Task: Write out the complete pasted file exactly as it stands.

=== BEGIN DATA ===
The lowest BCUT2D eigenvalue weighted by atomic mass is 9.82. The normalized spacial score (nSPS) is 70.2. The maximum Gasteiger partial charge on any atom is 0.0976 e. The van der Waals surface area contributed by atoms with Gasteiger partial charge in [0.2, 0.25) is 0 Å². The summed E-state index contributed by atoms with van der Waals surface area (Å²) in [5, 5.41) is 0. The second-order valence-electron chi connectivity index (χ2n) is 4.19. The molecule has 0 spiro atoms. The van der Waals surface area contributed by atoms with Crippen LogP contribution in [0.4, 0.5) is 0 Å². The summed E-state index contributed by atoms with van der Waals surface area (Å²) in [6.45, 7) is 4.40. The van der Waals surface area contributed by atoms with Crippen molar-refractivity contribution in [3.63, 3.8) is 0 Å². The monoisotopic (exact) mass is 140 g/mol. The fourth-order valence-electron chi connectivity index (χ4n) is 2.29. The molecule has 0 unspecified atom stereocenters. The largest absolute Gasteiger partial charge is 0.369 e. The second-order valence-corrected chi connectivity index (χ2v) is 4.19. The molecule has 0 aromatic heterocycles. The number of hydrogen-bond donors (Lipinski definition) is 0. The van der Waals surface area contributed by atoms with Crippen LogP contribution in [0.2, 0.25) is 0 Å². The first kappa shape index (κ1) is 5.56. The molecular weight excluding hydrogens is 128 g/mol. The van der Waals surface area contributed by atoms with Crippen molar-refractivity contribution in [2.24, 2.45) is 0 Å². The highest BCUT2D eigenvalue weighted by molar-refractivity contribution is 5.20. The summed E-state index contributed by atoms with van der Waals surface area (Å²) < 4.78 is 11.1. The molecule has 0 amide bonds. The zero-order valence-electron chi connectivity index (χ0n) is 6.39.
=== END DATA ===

The lowest BCUT2D eigenvalue weighted by atomic mass is 9.82. The normalized spacial score (nSPS) is 70.2. The maximum Gasteiger partial charge on any atom is 0.0976 e. The van der Waals surface area contributed by atoms with Gasteiger partial charge in [0.2, 0.25) is 0 Å². The summed E-state index contributed by atoms with van der Waals surface area (Å²) in [5, 5.41) is 0. The second-order valence-electron chi connectivity index (χ2n) is 4.19. The molecule has 0 spiro atoms. The van der Waals surface area contributed by atoms with Crippen LogP contribution in [0.4, 0.5) is 0 Å². The summed E-state index contributed by atoms with van der Waals surface area (Å²) in [6.45, 7) is 4.40. The van der Waals surface area contributed by atoms with Crippen molar-refractivity contribution in [3.63, 3.8) is 0 Å². The monoisotopic (exact) mass is 140 g/mol. The fourth-order valence-electron chi connectivity index (χ4n) is 2.29. The molecule has 0 unspecified atom stereocenters. The largest absolute Gasteiger partial charge is 0.369 e. The second-order valence-corrected chi connectivity index (χ2v) is 4.19. The molecule has 0 aromatic heterocycles. The number of hydrogen-bond donors (Lipinski definition) is 0. The van der Waals surface area contributed by atoms with Crippen LogP contribution in [0.2, 0.25) is 0 Å². The first kappa shape index (κ1) is 5.56. The molecular weight excluding hydrogens is 128 g/mol. The van der Waals surface area contributed by atoms with Crippen molar-refractivity contribution in [2.24, 2.45) is 0 Å². The highest BCUT2D eigenvalue weighted by molar-refractivity contribution is 5.20. The summed E-state index contributed by atoms with van der Waals surface area (Å²) < 4.78 is 11.1. The molecule has 0 amide bonds. The zero-order valence-electron chi connectivity index (χ0n) is 6.39.